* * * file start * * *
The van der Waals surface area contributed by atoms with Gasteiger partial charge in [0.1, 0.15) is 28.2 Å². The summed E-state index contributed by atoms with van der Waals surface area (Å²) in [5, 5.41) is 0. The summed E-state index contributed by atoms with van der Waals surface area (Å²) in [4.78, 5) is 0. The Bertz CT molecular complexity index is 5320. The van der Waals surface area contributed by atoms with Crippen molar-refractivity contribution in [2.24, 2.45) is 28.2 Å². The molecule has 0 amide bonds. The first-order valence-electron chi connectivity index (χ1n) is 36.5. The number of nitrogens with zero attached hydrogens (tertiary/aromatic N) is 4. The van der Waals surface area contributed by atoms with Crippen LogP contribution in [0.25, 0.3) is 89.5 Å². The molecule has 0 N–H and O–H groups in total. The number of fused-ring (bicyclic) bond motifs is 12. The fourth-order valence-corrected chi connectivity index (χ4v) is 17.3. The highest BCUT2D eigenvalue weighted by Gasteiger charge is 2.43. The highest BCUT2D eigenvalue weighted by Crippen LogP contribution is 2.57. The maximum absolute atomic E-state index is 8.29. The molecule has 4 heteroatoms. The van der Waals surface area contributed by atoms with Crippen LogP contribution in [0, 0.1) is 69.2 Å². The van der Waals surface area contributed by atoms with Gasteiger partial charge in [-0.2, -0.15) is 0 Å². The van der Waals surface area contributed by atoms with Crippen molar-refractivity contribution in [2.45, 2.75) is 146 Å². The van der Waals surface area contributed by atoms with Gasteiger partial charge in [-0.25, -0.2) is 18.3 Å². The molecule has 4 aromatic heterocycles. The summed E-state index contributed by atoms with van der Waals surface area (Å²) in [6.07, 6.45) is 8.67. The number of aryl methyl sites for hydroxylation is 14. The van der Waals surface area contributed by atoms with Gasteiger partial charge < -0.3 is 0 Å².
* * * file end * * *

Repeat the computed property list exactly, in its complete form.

The van der Waals surface area contributed by atoms with Gasteiger partial charge in [0.1, 0.15) is 28.2 Å². The summed E-state index contributed by atoms with van der Waals surface area (Å²) in [5, 5.41) is 0. The summed E-state index contributed by atoms with van der Waals surface area (Å²) in [4.78, 5) is 0. The Bertz CT molecular complexity index is 5320. The van der Waals surface area contributed by atoms with Crippen molar-refractivity contribution in [2.24, 2.45) is 28.2 Å². The molecule has 0 amide bonds. The first-order valence-electron chi connectivity index (χ1n) is 36.5. The number of nitrogens with zero attached hydrogens (tertiary/aromatic N) is 4. The van der Waals surface area contributed by atoms with Crippen LogP contribution in [0.25, 0.3) is 89.5 Å². The molecule has 0 N–H and O–H groups in total. The number of fused-ring (bicyclic) bond motifs is 12. The fourth-order valence-corrected chi connectivity index (χ4v) is 17.3. The highest BCUT2D eigenvalue weighted by Gasteiger charge is 2.43. The highest BCUT2D eigenvalue weighted by Crippen LogP contribution is 2.57. The maximum absolute atomic E-state index is 8.29. The molecule has 4 heteroatoms. The van der Waals surface area contributed by atoms with Crippen LogP contribution in [0, 0.1) is 69.2 Å². The van der Waals surface area contributed by atoms with Gasteiger partial charge in [-0.2, -0.15) is 0 Å². The van der Waals surface area contributed by atoms with Crippen molar-refractivity contribution in [2.45, 2.75) is 146 Å². The van der Waals surface area contributed by atoms with Gasteiger partial charge in [-0.25, -0.2) is 18.3 Å². The molecule has 4 aromatic heterocycles. The summed E-state index contributed by atoms with van der Waals surface area (Å²) in [6.07, 6.45) is 8.67. The number of aryl methyl sites for hydroxylation is 14. The van der Waals surface area contributed by atoms with Gasteiger partial charge < -0.3 is 0 Å².